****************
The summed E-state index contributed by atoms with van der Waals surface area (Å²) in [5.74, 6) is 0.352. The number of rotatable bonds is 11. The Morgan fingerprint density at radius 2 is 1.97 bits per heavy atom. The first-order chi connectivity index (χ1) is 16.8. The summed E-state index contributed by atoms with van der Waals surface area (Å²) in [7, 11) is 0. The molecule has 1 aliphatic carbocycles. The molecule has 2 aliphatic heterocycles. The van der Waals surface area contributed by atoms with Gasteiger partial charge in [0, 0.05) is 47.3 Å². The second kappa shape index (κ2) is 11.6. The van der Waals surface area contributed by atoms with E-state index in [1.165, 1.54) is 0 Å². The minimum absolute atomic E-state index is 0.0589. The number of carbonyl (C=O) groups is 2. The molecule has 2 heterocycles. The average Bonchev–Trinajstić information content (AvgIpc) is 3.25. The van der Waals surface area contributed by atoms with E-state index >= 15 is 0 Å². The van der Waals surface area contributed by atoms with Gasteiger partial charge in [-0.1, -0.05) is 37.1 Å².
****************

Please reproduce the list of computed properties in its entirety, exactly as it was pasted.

The summed E-state index contributed by atoms with van der Waals surface area (Å²) in [5.74, 6) is 0.352. The number of rotatable bonds is 11. The Morgan fingerprint density at radius 2 is 1.97 bits per heavy atom. The first-order chi connectivity index (χ1) is 16.8. The summed E-state index contributed by atoms with van der Waals surface area (Å²) in [7, 11) is 0. The molecule has 1 aliphatic carbocycles. The molecule has 2 aliphatic heterocycles. The van der Waals surface area contributed by atoms with Gasteiger partial charge in [0, 0.05) is 47.3 Å². The second kappa shape index (κ2) is 11.6. The van der Waals surface area contributed by atoms with E-state index in [1.165, 1.54) is 0 Å². The minimum absolute atomic E-state index is 0.0589. The number of carbonyl (C=O) groups is 2. The molecule has 2 heterocycles. The average Bonchev–Trinajstić information content (AvgIpc) is 3.25. The van der Waals surface area contributed by atoms with E-state index >= 15 is 0 Å². The van der Waals surface area contributed by atoms with Gasteiger partial charge in [-0.1, -0.05) is 37.1 Å².